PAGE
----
Rendering Markdown in .NET

2013-05-29 17:19:58 +0000

There are several options for rendering Markdown to HTML in .NET. If you bring up the NuGet Package Manager dialog and search for “markdown”, you get three pages of results, including MarkdownSharp, which is the renderer used by Stack Overflow, so it must be good.

More intriguingly, however, is Kiwi.Markdown which mentions support for GitHub-flavoured markdown and GitHub wiki pages. This sounds ideal, so we’ll quickly play with that.

At this point, we need is a simple web application that we can host in IIS Express. We need to be able to provide it with a path containing a README.md file.

Spike: Rendering Markdown

I’m going to use Nancy for this, for two reasons:

  1. I think it’ll be lighter-weight than a full-blown ASP.NET MVC 4 application.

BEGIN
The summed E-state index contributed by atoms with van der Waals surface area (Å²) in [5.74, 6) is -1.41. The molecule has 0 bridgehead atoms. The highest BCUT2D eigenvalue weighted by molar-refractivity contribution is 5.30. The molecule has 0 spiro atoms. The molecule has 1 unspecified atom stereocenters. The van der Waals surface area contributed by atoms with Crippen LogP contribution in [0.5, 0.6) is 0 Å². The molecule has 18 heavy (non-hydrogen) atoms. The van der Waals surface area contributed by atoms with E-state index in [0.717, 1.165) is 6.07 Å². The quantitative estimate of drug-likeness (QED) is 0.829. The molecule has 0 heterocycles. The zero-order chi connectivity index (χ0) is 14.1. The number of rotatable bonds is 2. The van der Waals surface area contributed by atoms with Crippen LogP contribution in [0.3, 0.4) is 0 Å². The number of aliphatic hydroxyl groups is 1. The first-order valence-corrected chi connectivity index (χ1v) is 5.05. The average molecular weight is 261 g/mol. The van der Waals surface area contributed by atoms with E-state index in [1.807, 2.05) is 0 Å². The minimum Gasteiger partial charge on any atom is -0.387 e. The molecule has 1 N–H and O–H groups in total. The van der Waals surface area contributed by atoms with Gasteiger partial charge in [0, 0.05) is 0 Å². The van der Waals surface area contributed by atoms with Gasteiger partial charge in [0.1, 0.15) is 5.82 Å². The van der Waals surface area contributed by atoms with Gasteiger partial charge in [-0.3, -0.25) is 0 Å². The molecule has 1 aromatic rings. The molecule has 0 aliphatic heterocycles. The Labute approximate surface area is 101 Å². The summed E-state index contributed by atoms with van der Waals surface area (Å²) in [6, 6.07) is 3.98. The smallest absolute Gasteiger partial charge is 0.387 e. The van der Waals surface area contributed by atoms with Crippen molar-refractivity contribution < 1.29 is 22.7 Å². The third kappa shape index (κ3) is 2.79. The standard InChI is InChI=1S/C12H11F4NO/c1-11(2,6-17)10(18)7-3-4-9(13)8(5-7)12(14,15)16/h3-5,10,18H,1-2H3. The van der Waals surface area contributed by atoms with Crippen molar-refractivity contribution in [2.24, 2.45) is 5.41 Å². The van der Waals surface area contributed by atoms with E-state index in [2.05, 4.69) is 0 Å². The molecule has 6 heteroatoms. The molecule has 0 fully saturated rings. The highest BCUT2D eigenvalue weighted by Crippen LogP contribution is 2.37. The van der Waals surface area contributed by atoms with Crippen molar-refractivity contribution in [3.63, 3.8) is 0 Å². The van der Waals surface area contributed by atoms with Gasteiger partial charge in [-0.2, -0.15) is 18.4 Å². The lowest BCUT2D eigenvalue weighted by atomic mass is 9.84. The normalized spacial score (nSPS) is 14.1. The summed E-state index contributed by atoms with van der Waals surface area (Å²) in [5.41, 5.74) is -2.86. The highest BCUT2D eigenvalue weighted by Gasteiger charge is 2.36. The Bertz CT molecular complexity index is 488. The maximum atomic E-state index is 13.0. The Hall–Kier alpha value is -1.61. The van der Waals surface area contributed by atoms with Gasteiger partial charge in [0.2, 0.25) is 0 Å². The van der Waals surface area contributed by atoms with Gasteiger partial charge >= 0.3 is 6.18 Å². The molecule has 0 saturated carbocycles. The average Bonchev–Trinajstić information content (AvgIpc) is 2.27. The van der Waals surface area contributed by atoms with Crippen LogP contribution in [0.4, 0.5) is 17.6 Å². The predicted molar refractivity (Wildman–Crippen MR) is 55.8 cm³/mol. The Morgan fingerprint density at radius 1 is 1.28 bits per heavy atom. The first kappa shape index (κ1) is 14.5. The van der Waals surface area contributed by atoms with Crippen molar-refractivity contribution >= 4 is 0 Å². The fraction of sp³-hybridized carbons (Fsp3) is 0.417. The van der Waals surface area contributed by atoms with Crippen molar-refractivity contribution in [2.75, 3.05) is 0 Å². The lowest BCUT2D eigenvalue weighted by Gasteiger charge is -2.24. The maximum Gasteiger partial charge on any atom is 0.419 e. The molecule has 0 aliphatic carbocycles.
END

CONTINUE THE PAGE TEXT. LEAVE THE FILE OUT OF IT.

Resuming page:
2. I really like it.

So, the first thing we need is an “ASP.NET Empty Web Application”. I’ll call it “StartPage.WebApplication”. This gives us a C# web project that contains nothing more than a Web.config file.

To this, we add the Nancy.Hosting.Aspnet NuGet package, and add the home page:

public class HomeModule : NancyModule
{
    public HomeModule()
    {
        Get["/"] = _ => "Hello World";
    }
}

At this point, I double-check that it works in IIS Express if I run it as we’re planning to:

Start-Process $iisexpress `
  ('/path:"{0}"' -f 'C:\Usersoger\Source\vs-start-page\StartPage.WebApplication'), '/port:15510' `
  -WindowStyle Hidden

Yep. That’s all good.

Next up is actually rendering something, so we’ll add the Kiwi.Markdown package to the project, and add some code to use it:

Get["/"] = context =>
    {
        var contentProvider = new FileContentProvider(@"C:\Usersoger\Source\vs-start-page");
        var converter = new MarkdownService(contentProvider);
        var document = converter.GetDocument("README");
        return document.Content;
    };

Cool. That works. MarkdownService outputs an HTML snippet, rather than a full document, assuming that you’ll include it in something, but IE renders it fine, so we can call that a success.

Note: It turns out that Kiwi.Markdown uses MarkdownSharp anyway.